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Old 08-20-2015, 05:33 PM
 
10,357 posts, read 7,974,037 times
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I'd like to know why real cheese in Canada is so expensive. Sargento vs Baldersons --- the Baldersons has to be be about double the price. Even Laughing Cow cheese, which is made in Canada, is substantially cheaper in Florida for example, and it needs to be trucked all the way to Florida, so why wouldn't that make it more expensive there?

I guess the same reason that Canadian made cars cost more in Canada than in the U.S. And this was even when the Canadian dollar was doing better.

Because Canadians are being ripped off!
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Old 08-21-2015, 12:39 AM
 
Location: Alberta, Canada
2,166 posts, read 1,749,261 times
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Quote:
Originally Posted by ellemint View Post
I'd like to know why real cheese in Canada is so expensive. Sargento vs Baldersons --- the Baldersons has to be be about double the price. Even Laughing Cow cheese, which is made in Canada, is substantially cheaper in Florida for example, and it needs to be trucked all the way to Florida, so why wouldn't that make it more expensive there?

I guess the same reason that Canadian made cars cost more in Canada than in the U.S. And this was even when the Canadian dollar was doing better.

Because Canadians are being ripped off!
No, Canadians are not being ripped off. They are paying what the market will bear. This is Economics 101: people will pay what the market will bear. If Canadians feel that they are charged too much for those Lexuses built in Cambridge, Ontario, then they won't buy them. They do buy them; therefore, Canadians do not feel that they are being charged too much for them. The same applies to all manner of consumer goods, including Balderson's cheese. Canadians buy all kinds of things domestically without feeling that they are being ripped off.

Canada's problem is its large space and small market. If I (in Alberta) buy a refrigerator from Home Depot, will it come from a warehouse in Calgary? No, it will most likely come from a warehouse in Toronto, 2000 miles away. Shipping costs add to the price I pay here in Alberta.

Bottom line is, it is uneconomical for a merchant to have warehouses/distribution centres in Vancouver, Calgary, Winnipeg, Toronto, Montreal, and Halifax, to serve 33M people. One central warehouse will do, and it is usually in eastern Canada. But, it is entirely economical for a merchant to have warehouses in LA, Seattle, Dallas, Chicago, St. Louis, Atlanta, NYC and Boston to serve 330M people.

I do not know any Canadian locally who feels that they are being "ripped off" by Canadian prices. Most have no knowledge of American prices; therefore, they are not being ripped off at all-- they are simply paying what the local market demands and will bear. In my experience, the only people who complain about prices in Canada are Americans--certainly, my income allows me to buy what I like, and set a little aside for retirement besides. Isn't that what Americans do too?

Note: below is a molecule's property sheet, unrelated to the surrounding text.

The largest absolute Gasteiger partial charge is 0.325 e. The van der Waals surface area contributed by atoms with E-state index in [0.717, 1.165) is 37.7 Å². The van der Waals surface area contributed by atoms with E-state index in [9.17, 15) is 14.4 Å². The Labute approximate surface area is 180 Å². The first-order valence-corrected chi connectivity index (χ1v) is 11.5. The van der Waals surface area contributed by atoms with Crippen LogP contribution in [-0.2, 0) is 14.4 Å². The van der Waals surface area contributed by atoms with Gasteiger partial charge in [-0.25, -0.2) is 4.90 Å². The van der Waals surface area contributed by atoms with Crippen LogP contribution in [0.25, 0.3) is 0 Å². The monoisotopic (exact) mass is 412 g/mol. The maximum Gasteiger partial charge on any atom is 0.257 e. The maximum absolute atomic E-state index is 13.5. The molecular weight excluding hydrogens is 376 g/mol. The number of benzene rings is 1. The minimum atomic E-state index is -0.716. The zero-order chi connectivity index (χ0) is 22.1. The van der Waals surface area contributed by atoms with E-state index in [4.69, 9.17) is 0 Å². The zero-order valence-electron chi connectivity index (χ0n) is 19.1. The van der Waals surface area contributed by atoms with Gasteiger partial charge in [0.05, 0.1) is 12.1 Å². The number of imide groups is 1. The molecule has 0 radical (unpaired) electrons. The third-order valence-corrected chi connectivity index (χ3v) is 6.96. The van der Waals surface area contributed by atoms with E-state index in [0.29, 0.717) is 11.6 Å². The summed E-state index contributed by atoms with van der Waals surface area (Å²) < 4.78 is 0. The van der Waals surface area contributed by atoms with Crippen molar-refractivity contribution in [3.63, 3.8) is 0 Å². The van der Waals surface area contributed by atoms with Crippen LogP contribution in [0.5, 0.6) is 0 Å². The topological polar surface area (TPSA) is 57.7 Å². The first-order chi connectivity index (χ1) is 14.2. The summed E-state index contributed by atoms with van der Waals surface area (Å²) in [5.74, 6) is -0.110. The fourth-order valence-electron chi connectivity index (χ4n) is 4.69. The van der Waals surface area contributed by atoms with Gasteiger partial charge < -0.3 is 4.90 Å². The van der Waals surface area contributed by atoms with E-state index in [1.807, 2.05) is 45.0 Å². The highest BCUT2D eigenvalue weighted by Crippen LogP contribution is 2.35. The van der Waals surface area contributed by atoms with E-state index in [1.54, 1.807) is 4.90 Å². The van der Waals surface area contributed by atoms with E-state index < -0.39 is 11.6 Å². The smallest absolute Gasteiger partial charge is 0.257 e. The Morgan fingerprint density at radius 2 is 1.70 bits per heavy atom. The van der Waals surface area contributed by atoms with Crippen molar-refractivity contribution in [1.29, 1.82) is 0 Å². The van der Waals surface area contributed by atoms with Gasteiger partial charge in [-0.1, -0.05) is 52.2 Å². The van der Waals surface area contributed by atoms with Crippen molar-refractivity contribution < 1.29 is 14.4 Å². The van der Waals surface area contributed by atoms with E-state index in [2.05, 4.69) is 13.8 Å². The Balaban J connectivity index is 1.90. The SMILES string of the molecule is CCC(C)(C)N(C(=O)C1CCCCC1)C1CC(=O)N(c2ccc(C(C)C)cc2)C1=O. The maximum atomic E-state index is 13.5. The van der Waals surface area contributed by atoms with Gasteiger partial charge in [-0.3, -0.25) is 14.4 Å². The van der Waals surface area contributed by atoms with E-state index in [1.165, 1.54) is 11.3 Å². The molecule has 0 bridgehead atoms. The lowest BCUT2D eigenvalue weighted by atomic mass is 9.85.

Last edited by ChevySpoons; 08-21-2015 at 12:50 AM..
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Old 08-22-2015, 06:51 PM
 
10,357 posts, read 7,974,037 times
Reputation: 4547
Quote:
Originally Posted by ChevySpoons View Post
No, Canadians are not being ripped off. They are paying what the market will bear. This is Economics 101: people will pay what the market will bear. If Canadians feel that they are charged too much for those Lexuses built in Cambridge, Ontario, then they won't buy them. They do buy them; therefore, Canadians do not feel that they are being charged too much for them. The same applies to all manner of consumer goods, including Balderson's cheese. Canadians buy all kinds of things domestically without feeling that they are being ripped off.

Canada's problem is its large space and small market. If I (in Alberta) buy a refrigerator from Home Depot, will it come from a warehouse in Calgary? No, it will most likely come from a warehouse in Toronto, 2000 miles away. Shipping costs add to the price I pay here in Alberta.

Bottom line is, it is uneconomical for a merchant to have warehouses/distribution centres in Vancouver, Calgary, Winnipeg, Toronto, Montreal, and Halifax, to serve 33M people. One central warehouse will do, and it is usually in eastern Canada. But, it is entirely economical for a merchant to have warehouses in LA, Seattle, Dallas, Chicago, St. Louis, Atlanta, NYC and Boston to serve 330M people.

I do not know any Canadian locally who feels that they are being "ripped off" by Canadian prices. Most have no knowledge of American prices; therefore, they are not being ripped off at all-- they are simply paying what the local market demands and will bear. In my experience, the only people who complain about prices in Canada are Americans--certainly, my income allows me to buy what I like, and set a little aside for retirement besides. Isn't that what Americans do too?
Still doesn't explain why Canadian products are often cheaper in the U.S. than in Canada.

Like the aforementioned Laughing Cow cheese. Surely it costs more to transport this cheese to Florida than it does Ontario. But it's cheaper in Florida.
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